One of my coworkers asked me the other day about whether absolutely positioned elements can be placed over form elements. I recalled back to yesteryear when that certainly was an issue, though I wasn’t sure if that still affected browsers today. (Most commonly, the issue would come up with dynamic menus which form elements could sometimes peek through.)
After some Googling, I came up with this page at the DHTML Lab (aka WebReference) which addresses the issue. Granted, the article is a bit dated in its assessment, but it includes a test case which is still applicable (a draggable box which can be moved over form elements on the page).
I tried it in various browsers and found these results
- Firefox 1.0: Works fine (both dragging over input elements and select elements)
- IE 5.0, IE 5.5 and IE 6.0: Positioning over input elements works properly but fails on select elements (all versions)
So, if using a DOM menu on a page with IE, any select elements would peek through. Though dynamic menus are so 1999 and generally undesirable from an information architecture perspective, if dynamic menus were unavoidable, this form-peek issue could be worked around by dynamically setting the form to visibility:hidden on-the-fly when calling the menu (and unsetting that when the mouse cursor left the menu).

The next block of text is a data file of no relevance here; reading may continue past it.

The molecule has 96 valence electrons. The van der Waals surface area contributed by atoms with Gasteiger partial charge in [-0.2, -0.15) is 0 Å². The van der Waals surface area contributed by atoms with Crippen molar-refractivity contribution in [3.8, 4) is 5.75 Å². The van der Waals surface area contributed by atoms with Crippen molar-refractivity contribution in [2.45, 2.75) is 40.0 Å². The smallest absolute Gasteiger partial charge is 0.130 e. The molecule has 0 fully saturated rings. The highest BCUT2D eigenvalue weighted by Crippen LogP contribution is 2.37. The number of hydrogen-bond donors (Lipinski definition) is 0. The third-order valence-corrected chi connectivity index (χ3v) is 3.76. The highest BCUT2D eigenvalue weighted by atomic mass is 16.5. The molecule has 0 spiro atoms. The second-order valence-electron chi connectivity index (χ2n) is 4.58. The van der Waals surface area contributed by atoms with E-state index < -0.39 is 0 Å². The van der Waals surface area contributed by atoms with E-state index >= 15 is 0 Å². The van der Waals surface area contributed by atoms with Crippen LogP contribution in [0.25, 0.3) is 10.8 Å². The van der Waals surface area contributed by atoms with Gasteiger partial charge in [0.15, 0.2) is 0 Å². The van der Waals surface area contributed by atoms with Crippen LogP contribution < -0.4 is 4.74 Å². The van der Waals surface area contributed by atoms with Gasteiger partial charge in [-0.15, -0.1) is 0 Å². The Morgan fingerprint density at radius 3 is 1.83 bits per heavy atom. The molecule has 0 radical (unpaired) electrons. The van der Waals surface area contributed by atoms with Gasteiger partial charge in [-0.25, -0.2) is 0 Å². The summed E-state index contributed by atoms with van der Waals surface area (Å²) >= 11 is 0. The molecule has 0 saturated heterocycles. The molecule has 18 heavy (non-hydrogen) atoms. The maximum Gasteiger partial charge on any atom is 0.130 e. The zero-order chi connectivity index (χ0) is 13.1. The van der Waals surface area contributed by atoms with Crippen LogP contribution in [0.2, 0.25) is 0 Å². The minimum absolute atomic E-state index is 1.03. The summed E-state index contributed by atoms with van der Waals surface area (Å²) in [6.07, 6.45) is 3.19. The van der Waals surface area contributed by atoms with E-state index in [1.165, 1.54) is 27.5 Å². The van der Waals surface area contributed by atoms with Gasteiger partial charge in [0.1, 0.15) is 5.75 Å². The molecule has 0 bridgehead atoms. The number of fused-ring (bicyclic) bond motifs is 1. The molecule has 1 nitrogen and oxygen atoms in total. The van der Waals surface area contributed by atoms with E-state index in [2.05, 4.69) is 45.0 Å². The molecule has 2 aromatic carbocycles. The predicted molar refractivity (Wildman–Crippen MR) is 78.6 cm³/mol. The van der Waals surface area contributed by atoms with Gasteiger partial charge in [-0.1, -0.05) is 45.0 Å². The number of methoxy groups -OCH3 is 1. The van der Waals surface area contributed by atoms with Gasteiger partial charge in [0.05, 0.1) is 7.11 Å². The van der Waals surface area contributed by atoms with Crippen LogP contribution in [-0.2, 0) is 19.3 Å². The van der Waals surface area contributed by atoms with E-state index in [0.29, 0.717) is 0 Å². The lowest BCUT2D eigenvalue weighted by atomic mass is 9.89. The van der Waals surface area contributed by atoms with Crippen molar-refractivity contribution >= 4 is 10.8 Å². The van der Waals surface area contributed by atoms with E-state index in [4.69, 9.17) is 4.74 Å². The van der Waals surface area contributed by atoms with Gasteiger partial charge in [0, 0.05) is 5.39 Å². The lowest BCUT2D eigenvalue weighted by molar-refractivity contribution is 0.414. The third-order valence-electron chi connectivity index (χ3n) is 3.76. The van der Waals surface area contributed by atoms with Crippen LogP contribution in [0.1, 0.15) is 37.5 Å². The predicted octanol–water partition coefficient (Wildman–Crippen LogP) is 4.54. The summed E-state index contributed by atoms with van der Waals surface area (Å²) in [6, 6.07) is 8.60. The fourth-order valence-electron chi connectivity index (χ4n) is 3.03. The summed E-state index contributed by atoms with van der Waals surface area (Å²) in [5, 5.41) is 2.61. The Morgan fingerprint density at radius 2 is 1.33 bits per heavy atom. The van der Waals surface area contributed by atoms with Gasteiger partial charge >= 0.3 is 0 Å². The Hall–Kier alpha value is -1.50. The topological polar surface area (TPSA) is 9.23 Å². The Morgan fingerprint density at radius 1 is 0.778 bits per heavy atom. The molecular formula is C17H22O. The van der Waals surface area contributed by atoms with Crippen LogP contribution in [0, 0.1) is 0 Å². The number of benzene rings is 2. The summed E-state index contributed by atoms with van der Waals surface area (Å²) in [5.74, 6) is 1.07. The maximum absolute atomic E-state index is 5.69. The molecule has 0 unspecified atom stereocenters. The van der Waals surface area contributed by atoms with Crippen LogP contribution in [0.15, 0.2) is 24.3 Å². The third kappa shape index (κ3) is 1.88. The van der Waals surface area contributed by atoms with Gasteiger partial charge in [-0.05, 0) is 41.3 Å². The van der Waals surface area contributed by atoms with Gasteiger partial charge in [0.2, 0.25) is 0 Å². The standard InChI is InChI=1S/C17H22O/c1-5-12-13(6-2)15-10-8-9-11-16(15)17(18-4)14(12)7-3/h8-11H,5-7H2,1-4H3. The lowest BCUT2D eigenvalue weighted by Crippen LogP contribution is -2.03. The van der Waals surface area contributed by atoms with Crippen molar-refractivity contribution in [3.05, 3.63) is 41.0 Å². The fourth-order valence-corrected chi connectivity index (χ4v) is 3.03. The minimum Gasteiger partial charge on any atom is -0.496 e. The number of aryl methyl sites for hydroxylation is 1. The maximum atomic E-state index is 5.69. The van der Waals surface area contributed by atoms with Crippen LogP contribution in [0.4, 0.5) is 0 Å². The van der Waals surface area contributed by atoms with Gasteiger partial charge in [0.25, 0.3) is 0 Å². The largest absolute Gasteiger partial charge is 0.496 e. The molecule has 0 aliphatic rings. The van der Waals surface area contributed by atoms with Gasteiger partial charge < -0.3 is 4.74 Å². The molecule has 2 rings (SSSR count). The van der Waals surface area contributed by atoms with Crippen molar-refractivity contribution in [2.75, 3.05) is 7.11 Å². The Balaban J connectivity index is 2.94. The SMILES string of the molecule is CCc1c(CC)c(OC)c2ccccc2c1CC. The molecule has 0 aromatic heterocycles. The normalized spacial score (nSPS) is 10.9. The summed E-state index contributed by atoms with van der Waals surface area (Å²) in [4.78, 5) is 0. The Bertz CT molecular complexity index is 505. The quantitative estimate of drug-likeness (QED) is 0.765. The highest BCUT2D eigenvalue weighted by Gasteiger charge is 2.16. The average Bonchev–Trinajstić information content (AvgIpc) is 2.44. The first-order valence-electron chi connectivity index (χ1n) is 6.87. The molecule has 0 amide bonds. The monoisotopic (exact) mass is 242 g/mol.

Back to the subject of dynamic menus and usability, Dev Articles has a write-up on some of their disadvantages. Here’s an excerpt:
No “you are here” state
As the whole navigation collapses once users have chosen a page, there is no indicator as to where they are in the site, how many other elements there are in the same section and how many levels deep they are. We need to make them aware in another way (breadcrumbs, repeating the section navigation in a visible way). […]
Among other points they make, dynamic menus are often mouse-dependent (which would exclude keyboard users such as users with disabilities); and, users can become overwhelmed with the sheer number of options in a menu. Dynamic menus may just be a passing fad — many of the information architects which I’ve talked with see them as a navigation system fading away much in the way that frames did.